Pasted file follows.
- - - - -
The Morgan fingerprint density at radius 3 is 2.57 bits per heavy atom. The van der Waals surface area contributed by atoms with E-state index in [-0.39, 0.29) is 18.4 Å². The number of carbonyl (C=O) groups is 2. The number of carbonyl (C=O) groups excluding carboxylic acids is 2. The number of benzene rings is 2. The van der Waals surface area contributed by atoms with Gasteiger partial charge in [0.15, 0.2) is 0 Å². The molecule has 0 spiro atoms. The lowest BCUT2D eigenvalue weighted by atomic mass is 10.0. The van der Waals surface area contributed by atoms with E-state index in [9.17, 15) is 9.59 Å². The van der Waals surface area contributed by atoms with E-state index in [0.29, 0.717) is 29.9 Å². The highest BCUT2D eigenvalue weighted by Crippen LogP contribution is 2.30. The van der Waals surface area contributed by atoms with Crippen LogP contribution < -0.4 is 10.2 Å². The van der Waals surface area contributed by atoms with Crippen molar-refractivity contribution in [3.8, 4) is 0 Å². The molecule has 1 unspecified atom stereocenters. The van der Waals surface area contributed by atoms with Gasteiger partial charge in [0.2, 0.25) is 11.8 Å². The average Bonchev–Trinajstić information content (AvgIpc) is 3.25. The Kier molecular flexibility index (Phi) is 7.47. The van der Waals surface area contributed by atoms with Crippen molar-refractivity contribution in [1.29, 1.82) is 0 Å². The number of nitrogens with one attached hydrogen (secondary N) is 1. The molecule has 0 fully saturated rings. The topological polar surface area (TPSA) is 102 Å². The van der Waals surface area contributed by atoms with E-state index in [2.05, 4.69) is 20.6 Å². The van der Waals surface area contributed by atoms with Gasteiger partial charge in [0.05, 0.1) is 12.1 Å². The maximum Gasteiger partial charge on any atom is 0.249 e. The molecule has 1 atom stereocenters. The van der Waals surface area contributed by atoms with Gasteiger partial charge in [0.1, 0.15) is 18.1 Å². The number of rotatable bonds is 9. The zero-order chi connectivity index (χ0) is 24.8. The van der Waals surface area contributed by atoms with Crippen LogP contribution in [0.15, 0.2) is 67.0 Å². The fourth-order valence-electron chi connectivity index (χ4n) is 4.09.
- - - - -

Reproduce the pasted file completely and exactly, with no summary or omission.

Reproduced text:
The Morgan fingerprint density at radius 3 is 2.57 bits per heavy atom. The van der Waals surface area contributed by atoms with E-state index in [-0.39, 0.29) is 18.4 Å². The number of carbonyl (C=O) groups is 2. The number of carbonyl (C=O) groups excluding carboxylic acids is 2. The number of benzene rings is 2. The van der Waals surface area contributed by atoms with Gasteiger partial charge in [0.15, 0.2) is 0 Å². The molecule has 0 spiro atoms. The lowest BCUT2D eigenvalue weighted by atomic mass is 10.0. The van der Waals surface area contributed by atoms with E-state index in [9.17, 15) is 9.59 Å². The van der Waals surface area contributed by atoms with E-state index in [0.29, 0.717) is 29.9 Å². The highest BCUT2D eigenvalue weighted by Crippen LogP contribution is 2.30. The van der Waals surface area contributed by atoms with Crippen LogP contribution < -0.4 is 10.2 Å². The van der Waals surface area contributed by atoms with Crippen molar-refractivity contribution in [3.8, 4) is 0 Å². The molecule has 1 unspecified atom stereocenters. The van der Waals surface area contributed by atoms with Gasteiger partial charge in [0.2, 0.25) is 11.8 Å². The average Bonchev–Trinajstić information content (AvgIpc) is 3.25. The Kier molecular flexibility index (Phi) is 7.47. The van der Waals surface area contributed by atoms with Crippen molar-refractivity contribution in [1.29, 1.82) is 0 Å². The number of nitrogens with one attached hydrogen (secondary N) is 1. The molecule has 0 fully saturated rings. The topological polar surface area (TPSA) is 102 Å². The van der Waals surface area contributed by atoms with E-state index in [2.05, 4.69) is 20.6 Å². The van der Waals surface area contributed by atoms with Gasteiger partial charge in [0.05, 0.1) is 12.1 Å². The maximum Gasteiger partial charge on any atom is 0.249 e. The molecule has 1 atom stereocenters. The van der Waals surface area contributed by atoms with Gasteiger partial charge in [0.1, 0.15) is 18.1 Å². The number of rotatable bonds is 9. The zero-order chi connectivity index (χ0) is 24.8. The van der Waals surface area contributed by atoms with Crippen LogP contribution in [0.15, 0.2) is 67.0 Å². The fourth-order valence-electron chi connectivity index (χ4n) is 4.09.